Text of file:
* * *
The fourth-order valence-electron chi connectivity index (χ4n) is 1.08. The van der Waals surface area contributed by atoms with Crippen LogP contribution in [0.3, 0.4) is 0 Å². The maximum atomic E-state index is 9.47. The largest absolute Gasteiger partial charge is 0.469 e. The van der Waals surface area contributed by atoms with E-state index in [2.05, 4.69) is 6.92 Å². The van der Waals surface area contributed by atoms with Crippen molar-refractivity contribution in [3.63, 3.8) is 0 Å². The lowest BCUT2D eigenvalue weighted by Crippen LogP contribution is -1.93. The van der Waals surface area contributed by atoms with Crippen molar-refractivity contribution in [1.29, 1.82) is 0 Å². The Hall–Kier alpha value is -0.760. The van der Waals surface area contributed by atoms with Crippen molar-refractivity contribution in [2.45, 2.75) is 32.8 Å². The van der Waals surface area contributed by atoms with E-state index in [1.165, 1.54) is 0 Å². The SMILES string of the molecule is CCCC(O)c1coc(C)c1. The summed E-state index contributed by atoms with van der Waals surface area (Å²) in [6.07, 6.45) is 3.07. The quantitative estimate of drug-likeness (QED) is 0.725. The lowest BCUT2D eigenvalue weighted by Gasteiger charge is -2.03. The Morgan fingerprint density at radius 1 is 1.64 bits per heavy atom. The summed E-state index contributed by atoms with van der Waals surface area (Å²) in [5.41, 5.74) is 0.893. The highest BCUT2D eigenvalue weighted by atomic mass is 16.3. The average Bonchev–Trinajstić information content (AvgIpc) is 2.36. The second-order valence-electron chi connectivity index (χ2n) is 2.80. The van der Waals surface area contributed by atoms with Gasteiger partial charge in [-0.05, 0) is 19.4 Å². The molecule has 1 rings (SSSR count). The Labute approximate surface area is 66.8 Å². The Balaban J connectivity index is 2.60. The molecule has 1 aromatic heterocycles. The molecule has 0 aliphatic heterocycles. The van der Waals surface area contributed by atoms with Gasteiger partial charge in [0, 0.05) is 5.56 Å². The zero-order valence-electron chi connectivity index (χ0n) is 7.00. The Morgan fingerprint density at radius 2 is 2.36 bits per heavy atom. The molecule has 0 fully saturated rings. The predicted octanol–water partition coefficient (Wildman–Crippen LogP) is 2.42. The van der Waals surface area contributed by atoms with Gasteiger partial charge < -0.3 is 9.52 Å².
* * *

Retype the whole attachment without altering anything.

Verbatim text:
The fourth-order valence-electron chi connectivity index (χ4n) is 1.08. The van der Waals surface area contributed by atoms with Crippen LogP contribution in [0.3, 0.4) is 0 Å². The maximum atomic E-state index is 9.47. The largest absolute Gasteiger partial charge is 0.469 e. The van der Waals surface area contributed by atoms with E-state index in [2.05, 4.69) is 6.92 Å². The van der Waals surface area contributed by atoms with Crippen molar-refractivity contribution in [3.63, 3.8) is 0 Å². The lowest BCUT2D eigenvalue weighted by Crippen LogP contribution is -1.93. The van der Waals surface area contributed by atoms with Crippen molar-refractivity contribution in [1.29, 1.82) is 0 Å². The Hall–Kier alpha value is -0.760. The van der Waals surface area contributed by atoms with Crippen molar-refractivity contribution in [2.45, 2.75) is 32.8 Å². The van der Waals surface area contributed by atoms with E-state index in [1.165, 1.54) is 0 Å². The SMILES string of the molecule is CCCC(O)c1coc(C)c1. The summed E-state index contributed by atoms with van der Waals surface area (Å²) in [6.07, 6.45) is 3.07. The quantitative estimate of drug-likeness (QED) is 0.725. The lowest BCUT2D eigenvalue weighted by Gasteiger charge is -2.03. The Morgan fingerprint density at radius 1 is 1.64 bits per heavy atom. The summed E-state index contributed by atoms with van der Waals surface area (Å²) in [5.41, 5.74) is 0.893. The highest BCUT2D eigenvalue weighted by atomic mass is 16.3. The average Bonchev–Trinajstić information content (AvgIpc) is 2.36. The second-order valence-electron chi connectivity index (χ2n) is 2.80. The van der Waals surface area contributed by atoms with Gasteiger partial charge in [-0.05, 0) is 19.4 Å². The molecule has 1 rings (SSSR count). The Labute approximate surface area is 66.8 Å². The Balaban J connectivity index is 2.60. The molecule has 1 aromatic heterocycles. The molecule has 0 aliphatic heterocycles. The van der Waals surface area contributed by atoms with Gasteiger partial charge in [0, 0.05) is 5.56 Å². The zero-order valence-electron chi connectivity index (χ0n) is 7.00. The Morgan fingerprint density at radius 2 is 2.36 bits per heavy atom. The molecule has 0 fully saturated rings. The predicted octanol–water partition coefficient (Wildman–Crippen LogP) is 2.42. The van der Waals surface area contributed by atoms with Gasteiger partial charge < -0.3 is 9.52 Å².